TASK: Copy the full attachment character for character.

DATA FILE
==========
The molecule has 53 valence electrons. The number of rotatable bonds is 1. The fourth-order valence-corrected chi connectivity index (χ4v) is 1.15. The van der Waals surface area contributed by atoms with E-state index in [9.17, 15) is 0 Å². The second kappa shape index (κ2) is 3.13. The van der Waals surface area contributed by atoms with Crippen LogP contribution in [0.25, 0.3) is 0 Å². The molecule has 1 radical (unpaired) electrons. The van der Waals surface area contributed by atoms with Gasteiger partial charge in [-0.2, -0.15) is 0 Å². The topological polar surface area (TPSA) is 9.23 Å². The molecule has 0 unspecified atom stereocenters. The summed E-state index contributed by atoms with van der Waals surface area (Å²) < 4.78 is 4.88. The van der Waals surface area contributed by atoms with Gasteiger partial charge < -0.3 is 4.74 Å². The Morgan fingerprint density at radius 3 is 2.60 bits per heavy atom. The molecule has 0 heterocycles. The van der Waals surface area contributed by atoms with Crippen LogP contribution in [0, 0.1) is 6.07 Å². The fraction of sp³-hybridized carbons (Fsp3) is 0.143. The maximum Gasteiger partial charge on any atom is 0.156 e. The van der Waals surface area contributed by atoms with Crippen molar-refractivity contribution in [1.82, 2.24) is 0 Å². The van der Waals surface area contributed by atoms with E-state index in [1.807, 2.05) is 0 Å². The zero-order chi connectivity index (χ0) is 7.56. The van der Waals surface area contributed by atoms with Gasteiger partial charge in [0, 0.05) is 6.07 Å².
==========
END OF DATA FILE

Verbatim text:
The molecule has 53 valence electrons. The number of rotatable bonds is 1. The fourth-order valence-corrected chi connectivity index (χ4v) is 1.15. The van der Waals surface area contributed by atoms with E-state index in [9.17, 15) is 0 Å². The second kappa shape index (κ2) is 3.13. The van der Waals surface area contributed by atoms with Crippen LogP contribution in [0.25, 0.3) is 0 Å². The molecule has 1 radical (unpaired) electrons. The van der Waals surface area contributed by atoms with Gasteiger partial charge in [-0.2, -0.15) is 0 Å². The topological polar surface area (TPSA) is 9.23 Å². The molecule has 0 unspecified atom stereocenters. The summed E-state index contributed by atoms with van der Waals surface area (Å²) < 4.78 is 4.88. The van der Waals surface area contributed by atoms with Gasteiger partial charge < -0.3 is 4.74 Å². The Morgan fingerprint density at radius 3 is 2.60 bits per heavy atom. The molecule has 0 heterocycles. The van der Waals surface area contributed by atoms with Crippen LogP contribution in [0, 0.1) is 6.07 Å². The fraction of sp³-hybridized carbons (Fsp3) is 0.143. The maximum Gasteiger partial charge on any atom is 0.156 e. The van der Waals surface area contributed by atoms with Crippen molar-refractivity contribution in [1.82, 2.24) is 0 Å². The van der Waals surface area contributed by atoms with E-state index in [1.807, 2.05) is 0 Å². The zero-order chi connectivity index (χ0) is 7.56. The van der Waals surface area contributed by atoms with Gasteiger partial charge in [0, 0.05) is 6.07 Å².